According to Wired.com, by the time it was banned in 1986, according to some estimates, so much lead had been deposited into soils, streets, building surfaces, that an estimated 68 million children would register toxic levels of lead absorption and some 5,000 American adults would die annually of lead-induced heart disease. As lead affects cognitive function, some neuroscientists also suggested that chronic lead exposure resulted in a measurable drop in IQ scores during the leaded gas era. And more recently, of course, researchers had suggested that TEL exposure and resulting nervous system damage may have contributed to violent crime rates in the 20th century.

Residential lead-based paint was banned in late 1978. Since then government agencies have developed protocols, rules and regulations to safely remove this very toxic and neurologically damaging element from homes and buildings alike.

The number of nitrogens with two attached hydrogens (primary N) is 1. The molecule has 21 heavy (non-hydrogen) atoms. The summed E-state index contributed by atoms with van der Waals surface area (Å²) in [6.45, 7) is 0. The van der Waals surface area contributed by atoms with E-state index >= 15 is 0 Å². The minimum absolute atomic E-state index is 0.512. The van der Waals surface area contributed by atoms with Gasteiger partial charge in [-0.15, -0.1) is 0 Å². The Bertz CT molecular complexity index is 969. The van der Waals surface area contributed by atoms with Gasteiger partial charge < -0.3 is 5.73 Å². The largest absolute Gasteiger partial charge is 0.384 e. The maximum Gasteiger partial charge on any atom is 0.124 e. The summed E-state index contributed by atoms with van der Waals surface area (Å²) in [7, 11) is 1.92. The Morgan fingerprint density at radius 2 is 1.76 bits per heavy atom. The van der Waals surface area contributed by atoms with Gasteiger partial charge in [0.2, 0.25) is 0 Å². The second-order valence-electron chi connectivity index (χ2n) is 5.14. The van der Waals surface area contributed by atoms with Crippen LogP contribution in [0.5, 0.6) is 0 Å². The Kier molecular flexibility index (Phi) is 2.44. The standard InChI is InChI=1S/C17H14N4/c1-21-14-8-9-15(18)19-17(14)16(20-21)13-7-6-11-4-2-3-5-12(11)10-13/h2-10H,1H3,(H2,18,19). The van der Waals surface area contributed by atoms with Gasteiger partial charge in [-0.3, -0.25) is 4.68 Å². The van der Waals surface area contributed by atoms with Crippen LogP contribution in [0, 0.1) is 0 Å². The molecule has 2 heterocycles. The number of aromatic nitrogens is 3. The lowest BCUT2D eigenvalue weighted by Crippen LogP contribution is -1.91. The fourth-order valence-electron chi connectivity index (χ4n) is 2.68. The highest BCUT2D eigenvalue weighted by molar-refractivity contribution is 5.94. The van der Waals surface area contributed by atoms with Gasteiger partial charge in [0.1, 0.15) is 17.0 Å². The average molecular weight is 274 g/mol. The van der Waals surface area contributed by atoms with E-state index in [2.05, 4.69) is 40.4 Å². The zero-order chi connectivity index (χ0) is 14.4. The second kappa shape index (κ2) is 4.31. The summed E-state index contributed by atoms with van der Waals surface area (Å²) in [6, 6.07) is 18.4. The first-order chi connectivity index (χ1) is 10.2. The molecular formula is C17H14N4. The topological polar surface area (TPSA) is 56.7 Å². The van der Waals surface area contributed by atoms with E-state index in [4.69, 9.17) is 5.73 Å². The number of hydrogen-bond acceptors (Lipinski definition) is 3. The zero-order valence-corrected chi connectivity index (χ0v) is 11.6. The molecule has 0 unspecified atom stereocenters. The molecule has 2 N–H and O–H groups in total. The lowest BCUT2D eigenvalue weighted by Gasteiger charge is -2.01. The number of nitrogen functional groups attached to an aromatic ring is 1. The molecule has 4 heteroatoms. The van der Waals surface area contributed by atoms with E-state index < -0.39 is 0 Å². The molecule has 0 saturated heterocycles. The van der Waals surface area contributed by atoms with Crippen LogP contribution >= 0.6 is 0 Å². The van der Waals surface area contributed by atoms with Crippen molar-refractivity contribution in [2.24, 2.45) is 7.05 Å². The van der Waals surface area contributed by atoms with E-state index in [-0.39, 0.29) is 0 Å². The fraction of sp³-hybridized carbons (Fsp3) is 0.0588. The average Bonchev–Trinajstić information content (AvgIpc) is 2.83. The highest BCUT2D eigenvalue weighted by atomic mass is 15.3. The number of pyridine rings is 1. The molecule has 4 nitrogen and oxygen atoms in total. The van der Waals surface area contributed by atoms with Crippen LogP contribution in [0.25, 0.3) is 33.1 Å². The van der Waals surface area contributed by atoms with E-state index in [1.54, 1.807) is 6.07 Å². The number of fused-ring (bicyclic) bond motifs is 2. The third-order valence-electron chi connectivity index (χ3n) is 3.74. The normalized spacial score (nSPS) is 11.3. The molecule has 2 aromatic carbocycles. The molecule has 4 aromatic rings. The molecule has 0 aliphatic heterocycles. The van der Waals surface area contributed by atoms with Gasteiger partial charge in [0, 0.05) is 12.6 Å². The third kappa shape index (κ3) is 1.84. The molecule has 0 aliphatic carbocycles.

However, lead is still used in both gasoline and paint. The gasoline in propeller planes is leaded-gasoline. What happens to the exhaust which exits into the air above cities nationwide? Why is this gasoline additive still allowed? Additionally, commercial lead paint has high concentrations of lead. That yellow stripe down the road and in the parking lot is full of lead paint. Let’s hope you always take your shoes off at the door.

Where else is lead lurking? Check out this list of leaded hazards.

The US Hazard Communication (HazCom) standard is going global—are you ready?

Posted by Titan on August 15, 2013

The Occupational Safety and Health Administration’s revised 2012 federal regulations are aligning with the Globally Harmonized System of Classification and Labeling of Chemicals (GHS). The new system is being implemented throughout the world by countries including Canada, the European Union, China, Australia, and Japan.